May be vague: A testicular mass is usually palpable eventually though the cancer may have spread first. Just feeling ill, weight loss, a sense of heaviness, cough if it's gotten to the lungs, perhaps swollen feet if it's gotten to the retroperitoneum. The testicular cancers of young men are usually curable nowadays. Good luck. ...Read more
A lump: Usually rough-surfaced, seldom very painful, sometimes just an enlarges testis if the cancer is inside. Check yourself when you feel like it, and at least once a month with some serious-minded attention to what's there. If you haven't yet discovered your epididymis, you will and it's not cancer. Any new mass should get seen by your physician. ...Read more
Solid mass or: May have solid mass with some fluid filled cavities ...Read more
Ususully no Sx...: Most of testicular cancer are discovered by TSE (testicular self-exam) or incidentally by sexual partner. The only finding is a non-tender hard lump on/in testis of variable size. No pain poses no urgency to seek medical attention leading to delay professional Dx. So, see urologist whenever you may feel/palpate a suspicious nodule in or on testis. Do TSE correctly like women perform self-breast ex ...Read more
Lump: It's a new mass attached to the testis, often with an irregular surface. It's usually not painful. ...Read more
Testicular cancer: Testicular cancer is a range of diseases consisting of germ cell tumors (develop into sperm) and non-germ cell tumors (the cells support germ cells). They are most common in the early 20s to mid-30s and are usually discovered as a painless lump in the testis (just one side). Any new lump in the testicle should be evaulated by a doctor. Seminoma, most common, is quite curable. ...Read more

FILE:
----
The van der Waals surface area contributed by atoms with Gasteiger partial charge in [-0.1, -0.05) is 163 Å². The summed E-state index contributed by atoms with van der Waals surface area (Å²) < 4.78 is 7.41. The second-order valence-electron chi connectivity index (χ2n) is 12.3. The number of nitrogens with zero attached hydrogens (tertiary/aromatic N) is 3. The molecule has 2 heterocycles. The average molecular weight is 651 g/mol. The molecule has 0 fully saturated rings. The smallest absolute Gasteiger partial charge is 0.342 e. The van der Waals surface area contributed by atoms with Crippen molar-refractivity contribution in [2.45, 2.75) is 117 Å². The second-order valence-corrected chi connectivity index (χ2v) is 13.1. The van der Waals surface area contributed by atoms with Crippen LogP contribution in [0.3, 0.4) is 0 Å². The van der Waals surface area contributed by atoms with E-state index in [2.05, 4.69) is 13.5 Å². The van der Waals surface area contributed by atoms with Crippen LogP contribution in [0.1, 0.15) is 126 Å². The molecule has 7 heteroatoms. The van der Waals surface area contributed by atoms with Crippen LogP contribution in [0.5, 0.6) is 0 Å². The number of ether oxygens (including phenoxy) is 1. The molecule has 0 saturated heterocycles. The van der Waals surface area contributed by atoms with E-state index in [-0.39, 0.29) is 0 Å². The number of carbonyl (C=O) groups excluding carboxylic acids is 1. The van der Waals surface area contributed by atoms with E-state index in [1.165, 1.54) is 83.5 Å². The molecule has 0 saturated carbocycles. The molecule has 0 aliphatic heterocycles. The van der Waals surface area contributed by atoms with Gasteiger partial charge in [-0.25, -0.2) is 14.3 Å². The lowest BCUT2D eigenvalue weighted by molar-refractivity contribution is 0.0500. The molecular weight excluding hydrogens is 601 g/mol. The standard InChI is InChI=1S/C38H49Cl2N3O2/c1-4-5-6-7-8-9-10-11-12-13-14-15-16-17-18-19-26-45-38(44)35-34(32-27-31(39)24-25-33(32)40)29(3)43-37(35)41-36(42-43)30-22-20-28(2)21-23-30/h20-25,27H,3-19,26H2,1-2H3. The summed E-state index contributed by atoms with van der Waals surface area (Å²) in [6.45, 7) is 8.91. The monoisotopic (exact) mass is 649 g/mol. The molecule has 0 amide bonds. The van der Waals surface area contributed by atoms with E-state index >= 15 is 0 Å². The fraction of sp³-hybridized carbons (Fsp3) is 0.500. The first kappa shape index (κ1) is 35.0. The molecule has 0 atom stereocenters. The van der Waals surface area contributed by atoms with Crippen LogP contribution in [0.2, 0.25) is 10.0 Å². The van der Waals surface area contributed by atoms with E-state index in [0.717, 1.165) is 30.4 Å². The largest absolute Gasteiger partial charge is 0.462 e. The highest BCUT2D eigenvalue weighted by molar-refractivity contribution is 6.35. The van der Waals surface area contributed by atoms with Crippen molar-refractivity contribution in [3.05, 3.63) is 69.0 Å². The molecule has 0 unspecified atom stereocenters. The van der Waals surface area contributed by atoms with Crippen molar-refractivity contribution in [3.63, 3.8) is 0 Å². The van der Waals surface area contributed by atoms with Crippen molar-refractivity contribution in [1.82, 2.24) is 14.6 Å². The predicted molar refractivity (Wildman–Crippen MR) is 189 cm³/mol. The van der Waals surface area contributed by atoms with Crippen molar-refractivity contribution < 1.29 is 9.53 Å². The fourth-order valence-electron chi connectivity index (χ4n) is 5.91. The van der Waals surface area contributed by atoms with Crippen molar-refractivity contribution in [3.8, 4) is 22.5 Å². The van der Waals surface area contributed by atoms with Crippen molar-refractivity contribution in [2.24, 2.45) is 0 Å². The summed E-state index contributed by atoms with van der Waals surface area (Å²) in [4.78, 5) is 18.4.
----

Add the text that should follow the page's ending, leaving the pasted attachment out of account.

Abnormal cells: Abnormal cells in testis multiply and become tumors. They are relatively uncommon tumors. But all men should prectice scrotal self examination on a regular basis (say x1/month), ideally in the shower. Seek medical help if you feel a hard lump, or one testicle starts to grow much larger than ihe other one. Intraabdominal undescended testes are at cancer risk even after correction. Prognosis is good. ...Read more
Dumb luck: Apart from cryptorchidism, which greatly increases the risk, these seem to strike at random. There are two studies you may see that to me reek of bad science. In one, the men who had testicular cancer and wonder why were more willing to confess to having tried cannabis. In the other, men who'd lost a testis exaggerated their past athletic achievements. No, fitness doesn't cause cancer. ...Read more
It's easy: Palpate your testes / "testicles". Get familiar with the contents of your scrotum, finding the epididymis and spermatic cord and the plexus of veins. Any other mass on the testis needs to be checked. Most of us men handle ourselves often enough so that we need not plan special times! That's a good thing. ...Read more
Www. Cancer. Net:
Check out www. Cancer. Net which is an excellent patient resource. Below is a link to the risk factors for testicular cancer.
http://www. Cancer. Net/cancer-types/testicular-cancer/risk-factors. ...Read more
Yes: Testicular cancer is very curable, even when advanced but unfortunately some patients will die of it regardless. If this is about you, look at it from the optimistic side: your odds should be quite good. ...Read more
Yes: If a testicular cancer is very small, doesn't look different from the remainder of the testicle, or is "burned out" it may not be seen. "burned out" means the tumor has shrunken in the testicle (often leaving nothing but a scar or calcification) and the tumor is only found by patient metastases, often enlarged lymph nodes. Lastly, an inexperienced sonographer can just not see it. ...Read more